Gordon Campbell | Parliament TV | Parliament Today | News Video | Crime | Employers | Housing | Immigration | Legal | Local Govt. | Maori | Welfare | Unions | Youth | Search

 


Kiwis missing out on free prescription medicines entitlement


Tuesday 13 November 2012

Kiwis missing out on free prescription medicines entitlement

Many New Zealanders are not getting free prescriptions when they should and these people are likely to include our most vulnerable, new findings from an ongoing University of Otago and Victoria University study into equity in prescription medicine use suggest.

Most people pay $3 per medicine when they pick up their prescription from the pharmacy but after paying for 20 prescription items in a year, individuals or families are supposed to be exempt from this charge.

Using anonymous data from community pharmacy computers, the research team identified individuals who had more than 20 items dispensed to them in a year and found that the majority were from the most socio-economically deprived areas. The researchers’ analysis showed that 40% percent still paid the prescription fee for 90% of the medicines they got, after they should have been entitled to the exemption.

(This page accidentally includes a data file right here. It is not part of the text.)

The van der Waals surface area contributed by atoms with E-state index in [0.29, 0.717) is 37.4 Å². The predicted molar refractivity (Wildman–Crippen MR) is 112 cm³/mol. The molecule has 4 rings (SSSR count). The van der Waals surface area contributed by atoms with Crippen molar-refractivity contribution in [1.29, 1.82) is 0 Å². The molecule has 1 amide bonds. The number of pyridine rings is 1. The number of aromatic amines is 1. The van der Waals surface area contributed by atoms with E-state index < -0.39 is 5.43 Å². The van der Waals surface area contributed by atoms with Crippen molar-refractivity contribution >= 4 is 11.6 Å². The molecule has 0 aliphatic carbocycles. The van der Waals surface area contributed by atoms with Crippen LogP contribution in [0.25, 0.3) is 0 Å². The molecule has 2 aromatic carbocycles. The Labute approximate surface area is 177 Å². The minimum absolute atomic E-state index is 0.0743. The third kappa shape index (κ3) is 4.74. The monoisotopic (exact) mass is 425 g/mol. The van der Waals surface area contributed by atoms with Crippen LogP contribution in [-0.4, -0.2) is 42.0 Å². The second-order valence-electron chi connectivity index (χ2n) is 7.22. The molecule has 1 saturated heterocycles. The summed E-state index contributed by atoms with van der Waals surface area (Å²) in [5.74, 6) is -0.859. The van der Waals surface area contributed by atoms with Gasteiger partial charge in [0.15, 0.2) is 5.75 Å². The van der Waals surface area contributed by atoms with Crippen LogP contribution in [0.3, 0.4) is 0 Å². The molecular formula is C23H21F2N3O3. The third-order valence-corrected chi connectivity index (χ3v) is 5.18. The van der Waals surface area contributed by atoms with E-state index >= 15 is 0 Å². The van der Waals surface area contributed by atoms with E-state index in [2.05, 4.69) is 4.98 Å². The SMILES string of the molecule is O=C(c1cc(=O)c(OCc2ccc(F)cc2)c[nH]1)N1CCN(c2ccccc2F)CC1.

Associate Professor Jackie Cumming from Victoria University says “In fact the average amount people paid for medicines hardly dropped at all after they reached 20 items.”

PHARMAC data shows that 180,000 people pay for prescriptions after they should be exempt. This costs patients about 2.5 million dollars a year.

Otago’s Dr Simon Horsburgh says that these data are likely to underestimate the extent of the problem because the exemption should apply after a family has had 20 items. “Neither our study or PHARMAC can identify families from the data, so these estimates are based on individuals. Because many of these people will have family members who also get prescriptions they should be receiving free prescriptions after fewer than 20 items.”

Standard charges for prescription medicines will go up from $3 to $5 in January 2013. This should mean that the maximum that families will be required to pay will be $100 per year.

However, Professor Pauline Norris says “Given that the exemption after 20 items does not seem to work in practice, people with multiple health problems, who use a lot of prescription medicines, will potentially have to pay much more than that”. She points to New Zealand and overseas studies which show that prescription charges lead to less use of medicines and poorer health outcomes.

Exemption for the prescription charges requires people to have a Prescription Subsidy Card, to have one main pharmacy, to collect receipts from any other pharmacies they visit, and take these to their main pharmacy.

“Many people may not know about the card, they might visit multiple pharmacies, or pharmacists may not be aware of family relationships. Vulnerable people, such as those with multiple health problems, the elderly and people with low health literacy may particularly struggle with these bureaucratic procedures. These are the very people who we need to ensure get the health care they need,” Professor Norris says.

ends

© Scoop Media

 
 
 
 
 
Parliament Headlines | Politics Headlines | Regional Headlines